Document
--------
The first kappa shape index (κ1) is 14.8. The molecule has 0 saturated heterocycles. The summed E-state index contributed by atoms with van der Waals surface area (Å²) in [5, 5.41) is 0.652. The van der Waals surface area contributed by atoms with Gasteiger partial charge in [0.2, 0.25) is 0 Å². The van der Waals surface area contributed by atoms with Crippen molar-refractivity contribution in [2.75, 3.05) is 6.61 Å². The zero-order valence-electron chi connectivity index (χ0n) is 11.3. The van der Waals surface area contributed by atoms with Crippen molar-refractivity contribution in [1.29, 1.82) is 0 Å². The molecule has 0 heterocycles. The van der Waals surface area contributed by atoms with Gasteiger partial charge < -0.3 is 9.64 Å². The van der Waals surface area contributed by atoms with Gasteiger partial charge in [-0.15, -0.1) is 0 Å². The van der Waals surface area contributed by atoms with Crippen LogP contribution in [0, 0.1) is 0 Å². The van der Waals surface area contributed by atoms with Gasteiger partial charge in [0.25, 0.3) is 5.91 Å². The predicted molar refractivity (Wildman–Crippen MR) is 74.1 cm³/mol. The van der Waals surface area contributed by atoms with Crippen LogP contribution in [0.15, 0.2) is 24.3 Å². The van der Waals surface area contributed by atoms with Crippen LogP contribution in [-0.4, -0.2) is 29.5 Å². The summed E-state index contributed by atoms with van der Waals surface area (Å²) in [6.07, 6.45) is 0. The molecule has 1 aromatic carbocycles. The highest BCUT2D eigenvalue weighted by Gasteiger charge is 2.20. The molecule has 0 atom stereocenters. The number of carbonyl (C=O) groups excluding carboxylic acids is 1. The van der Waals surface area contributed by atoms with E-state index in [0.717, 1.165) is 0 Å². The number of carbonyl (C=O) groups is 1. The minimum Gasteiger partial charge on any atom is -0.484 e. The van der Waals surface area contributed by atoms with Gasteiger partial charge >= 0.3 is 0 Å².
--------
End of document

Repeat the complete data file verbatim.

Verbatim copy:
The first kappa shape index (κ1) is 14.8. The molecule has 0 saturated heterocycles. The summed E-state index contributed by atoms with van der Waals surface area (Å²) in [5, 5.41) is 0.652. The van der Waals surface area contributed by atoms with Gasteiger partial charge in [0.2, 0.25) is 0 Å². The van der Waals surface area contributed by atoms with Crippen molar-refractivity contribution in [2.75, 3.05) is 6.61 Å². The zero-order valence-electron chi connectivity index (χ0n) is 11.3. The van der Waals surface area contributed by atoms with Crippen molar-refractivity contribution in [1.29, 1.82) is 0 Å². The molecule has 0 heterocycles. The van der Waals surface area contributed by atoms with Gasteiger partial charge < -0.3 is 9.64 Å². The van der Waals surface area contributed by atoms with Gasteiger partial charge in [-0.15, -0.1) is 0 Å². The van der Waals surface area contributed by atoms with Crippen LogP contribution in [0, 0.1) is 0 Å². The van der Waals surface area contributed by atoms with Gasteiger partial charge in [0.25, 0.3) is 5.91 Å². The predicted molar refractivity (Wildman–Crippen MR) is 74.1 cm³/mol. The van der Waals surface area contributed by atoms with Crippen LogP contribution in [0.15, 0.2) is 24.3 Å². The van der Waals surface area contributed by atoms with Crippen LogP contribution in [-0.4, -0.2) is 29.5 Å². The summed E-state index contributed by atoms with van der Waals surface area (Å²) in [6.07, 6.45) is 0. The molecule has 1 aromatic carbocycles. The highest BCUT2D eigenvalue weighted by Gasteiger charge is 2.20. The molecule has 0 atom stereocenters. The number of carbonyl (C=O) groups excluding carboxylic acids is 1. The van der Waals surface area contributed by atoms with E-state index in [0.717, 1.165) is 0 Å². The number of carbonyl (C=O) groups is 1. The minimum Gasteiger partial charge on any atom is -0.484 e. The van der Waals surface area contributed by atoms with Gasteiger partial charge >= 0.3 is 0 Å².